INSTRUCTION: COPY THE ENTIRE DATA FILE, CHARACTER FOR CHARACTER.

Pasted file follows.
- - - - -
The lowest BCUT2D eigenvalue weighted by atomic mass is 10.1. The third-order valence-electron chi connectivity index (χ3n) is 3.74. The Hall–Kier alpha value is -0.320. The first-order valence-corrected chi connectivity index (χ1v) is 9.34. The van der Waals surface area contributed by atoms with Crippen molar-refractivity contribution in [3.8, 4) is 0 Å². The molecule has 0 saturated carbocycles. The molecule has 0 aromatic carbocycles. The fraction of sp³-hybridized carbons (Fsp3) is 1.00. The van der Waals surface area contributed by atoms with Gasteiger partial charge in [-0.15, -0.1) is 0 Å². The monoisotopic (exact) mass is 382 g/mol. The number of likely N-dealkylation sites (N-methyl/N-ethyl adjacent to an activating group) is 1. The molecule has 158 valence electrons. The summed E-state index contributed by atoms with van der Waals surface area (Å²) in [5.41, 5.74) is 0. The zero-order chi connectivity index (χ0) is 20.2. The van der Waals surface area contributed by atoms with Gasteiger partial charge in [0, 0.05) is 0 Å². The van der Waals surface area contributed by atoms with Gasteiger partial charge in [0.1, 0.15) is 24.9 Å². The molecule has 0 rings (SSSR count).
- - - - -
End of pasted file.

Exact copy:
The lowest BCUT2D eigenvalue weighted by atomic mass is 10.1. The third-order valence-electron chi connectivity index (χ3n) is 3.74. The Hall–Kier alpha value is -0.320. The first-order valence-corrected chi connectivity index (χ1v) is 9.34. The van der Waals surface area contributed by atoms with Crippen molar-refractivity contribution in [3.8, 4) is 0 Å². The molecule has 0 saturated carbocycles. The molecule has 0 aromatic carbocycles. The fraction of sp³-hybridized carbons (Fsp3) is 1.00. The van der Waals surface area contributed by atoms with Gasteiger partial charge in [-0.15, -0.1) is 0 Å². The monoisotopic (exact) mass is 382 g/mol. The number of likely N-dealkylation sites (N-methyl/N-ethyl adjacent to an activating group) is 1. The molecule has 158 valence electrons. The summed E-state index contributed by atoms with van der Waals surface area (Å²) in [5.41, 5.74) is 0. The zero-order chi connectivity index (χ0) is 20.2. The van der Waals surface area contributed by atoms with Gasteiger partial charge in [0, 0.05) is 0 Å². The van der Waals surface area contributed by atoms with Gasteiger partial charge in [0.1, 0.15) is 24.9 Å². The molecule has 0 rings (SSSR count).